Sunday, November 1, 2009
All Souls Day - November 2
All Soul's Day (sometimes called the "Day of the Dead", "Feast of All Souls," or "Commemoration of all the Faithful Departed") is always November 2 (November 3rd if the 2nd falls on a Sunday).
The day purposely follows All Saint's Day in order to shift the focus from those in heaven to those in purgatory. It is celebrated with masses and festivities in honor of the dead. While the Feast of All Saints is a day to remember the glories of Heaven and those there, the Feast of All Souls reminds us of our obligations to live holy lives and that there will be purification of the souls of those destined for Heaven.
The theological basis for the feast is the doctrine that the souls which, on departing from the body, are not perfectly cleansed from venial sins, or have not fully atoned for past transgressions, are debarred from the Beatific Vision, and that the faithful on earth can help them by prayers, alms deeds and especially by the sacrifice of the Mass.
The traditions of the Feast of All Souls began independently of the Feast of All Saints. In the early days of Christianity the names of the departed brethren were entered in the diptychs. The Feast of All Souls owes its beginning to seventh century monks who decided to offer the mass on the day after Pentecost for their deceased community members.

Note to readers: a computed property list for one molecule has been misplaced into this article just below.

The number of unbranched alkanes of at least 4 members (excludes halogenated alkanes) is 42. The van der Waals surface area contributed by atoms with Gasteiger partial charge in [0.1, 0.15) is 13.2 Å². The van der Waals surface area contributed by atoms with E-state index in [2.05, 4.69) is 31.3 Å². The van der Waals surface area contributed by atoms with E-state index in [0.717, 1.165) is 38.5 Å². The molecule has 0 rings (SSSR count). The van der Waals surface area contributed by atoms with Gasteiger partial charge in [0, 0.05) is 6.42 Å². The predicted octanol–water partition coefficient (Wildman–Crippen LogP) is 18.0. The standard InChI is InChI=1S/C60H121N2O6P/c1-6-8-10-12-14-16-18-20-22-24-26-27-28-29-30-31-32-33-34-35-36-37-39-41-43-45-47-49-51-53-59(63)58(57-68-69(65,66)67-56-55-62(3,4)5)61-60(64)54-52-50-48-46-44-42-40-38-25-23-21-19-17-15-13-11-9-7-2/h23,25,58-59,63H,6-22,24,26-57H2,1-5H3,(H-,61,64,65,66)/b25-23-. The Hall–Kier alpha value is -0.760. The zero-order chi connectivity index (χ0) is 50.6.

In Spain there was such a day on Saturday before Sexagesima or before Pentecost, at the time of St. Isidore (d. 636). In Germany there existed (according to the testimony of Widukind, Abbot of Corvey, c. 980) a time-honoured ceremony of praying to the dead on 1 October. This was accepted and sanctified by the Church.
In the late tenth century, the Benedictine monastery in Cluny chose to move their mass for their dead to November 2, the day after the Feast of all Saints. St. Odilo of Cluny (d. 1048) ordered the commemoration of all the faithful departed to be held annually in the monasteries of his congregation. Thence it spread among the other congregations of the Benedictines and among the Carthusians.
Of the dioceses, Liège was the first to adopt it under Bishop Notger (d. 1008). It is then found in the martyrology of St. Protadius of Besançon (1053-66). Bishop Otricus (1120-25) introduced it into Milan for the 15 October. In Spain, Portugal, and Latin America, priests on this day say three Masses. A similar concession for the entire world was asked of Pope Leo XIII. He would not grant the favour but ordered a special Requiem on Sunday, 30 September, 1888.